Emotional health of Canadian and Finnish students with disabilities or chronic conditions.
The purpose of this study was to investigate the dimensions of emotional health in two population-based groups (Finland and Canada) of adolescents (ages 13 and 15 years) who self-identify as having a disability or chronic condition, as conceptualized by the WHO International Classification of Functioning, Disability and Health. Data from the 2002 WHO Health Behaviour in School-aged Children survey were used to compare the prevalence of emotional health (items on feeling low, feeling nervous) within and between countries. Eighteen percent of the Canadian and Finnish samples indicated they had a long-time disability, illness or medical condition. Canadian adolescents with disability or chronic conditions felt low significantly more frequently than their classmates without disability or chronic conditions. In both countries, students with disabilities who had more than one functional difficulty were significantly more likely to report feeling low and nervous. These results illustrate that the severity of disability as measured by the number of functional difficulties, and not merely the presence of disability or chronic condition, or particular functional difficulties, may play an important role in the emotional health of adolescents. Health promotion programs may use this information to guide practice to support the emotional health of students with disabilities.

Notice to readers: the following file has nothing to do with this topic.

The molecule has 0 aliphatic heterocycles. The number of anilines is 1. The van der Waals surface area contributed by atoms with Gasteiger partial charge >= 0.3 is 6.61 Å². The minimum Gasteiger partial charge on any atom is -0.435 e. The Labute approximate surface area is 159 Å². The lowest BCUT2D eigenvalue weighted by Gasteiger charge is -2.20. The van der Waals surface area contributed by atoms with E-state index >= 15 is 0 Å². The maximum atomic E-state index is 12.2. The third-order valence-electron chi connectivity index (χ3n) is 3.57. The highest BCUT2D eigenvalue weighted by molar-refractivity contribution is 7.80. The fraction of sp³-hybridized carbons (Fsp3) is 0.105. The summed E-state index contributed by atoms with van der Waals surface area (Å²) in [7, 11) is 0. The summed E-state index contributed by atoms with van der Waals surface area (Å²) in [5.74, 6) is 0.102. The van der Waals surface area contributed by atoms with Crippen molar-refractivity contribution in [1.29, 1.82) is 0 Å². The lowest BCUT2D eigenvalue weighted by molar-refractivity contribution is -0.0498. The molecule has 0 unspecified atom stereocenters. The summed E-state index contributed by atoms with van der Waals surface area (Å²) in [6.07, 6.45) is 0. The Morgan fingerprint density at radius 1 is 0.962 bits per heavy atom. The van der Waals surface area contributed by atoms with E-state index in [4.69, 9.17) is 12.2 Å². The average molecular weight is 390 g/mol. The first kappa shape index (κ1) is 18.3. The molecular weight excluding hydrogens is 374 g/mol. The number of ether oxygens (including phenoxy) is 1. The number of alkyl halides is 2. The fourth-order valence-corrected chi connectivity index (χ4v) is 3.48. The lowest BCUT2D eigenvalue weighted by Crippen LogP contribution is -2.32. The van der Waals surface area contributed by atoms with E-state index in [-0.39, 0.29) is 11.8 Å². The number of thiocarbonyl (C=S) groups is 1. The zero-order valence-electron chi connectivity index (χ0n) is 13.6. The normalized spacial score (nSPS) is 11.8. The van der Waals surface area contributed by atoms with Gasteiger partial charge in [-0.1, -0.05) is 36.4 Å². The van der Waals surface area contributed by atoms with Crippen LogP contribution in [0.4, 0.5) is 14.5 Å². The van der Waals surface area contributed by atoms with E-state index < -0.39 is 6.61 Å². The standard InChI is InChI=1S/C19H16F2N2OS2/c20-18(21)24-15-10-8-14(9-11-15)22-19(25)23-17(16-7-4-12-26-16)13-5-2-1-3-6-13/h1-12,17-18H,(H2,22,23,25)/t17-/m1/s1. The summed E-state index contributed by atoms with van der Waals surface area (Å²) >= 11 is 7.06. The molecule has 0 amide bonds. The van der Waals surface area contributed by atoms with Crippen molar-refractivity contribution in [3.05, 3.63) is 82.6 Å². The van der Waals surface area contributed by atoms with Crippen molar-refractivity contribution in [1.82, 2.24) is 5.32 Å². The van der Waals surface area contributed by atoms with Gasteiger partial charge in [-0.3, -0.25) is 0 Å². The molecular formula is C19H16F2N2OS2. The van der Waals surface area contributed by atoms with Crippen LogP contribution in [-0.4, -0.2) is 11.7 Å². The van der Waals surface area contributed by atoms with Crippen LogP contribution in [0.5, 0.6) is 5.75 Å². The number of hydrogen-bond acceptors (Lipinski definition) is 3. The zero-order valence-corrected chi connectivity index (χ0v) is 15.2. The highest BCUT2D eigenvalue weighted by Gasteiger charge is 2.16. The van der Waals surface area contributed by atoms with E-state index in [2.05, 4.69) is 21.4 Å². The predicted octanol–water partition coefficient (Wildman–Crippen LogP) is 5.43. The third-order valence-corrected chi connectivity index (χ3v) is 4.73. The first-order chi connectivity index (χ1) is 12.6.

Boyce, WF; Davies, D; Raman, SR; Tynjälä, J; Välimaa, R; King, M; Gallupe, O; Kannas, L
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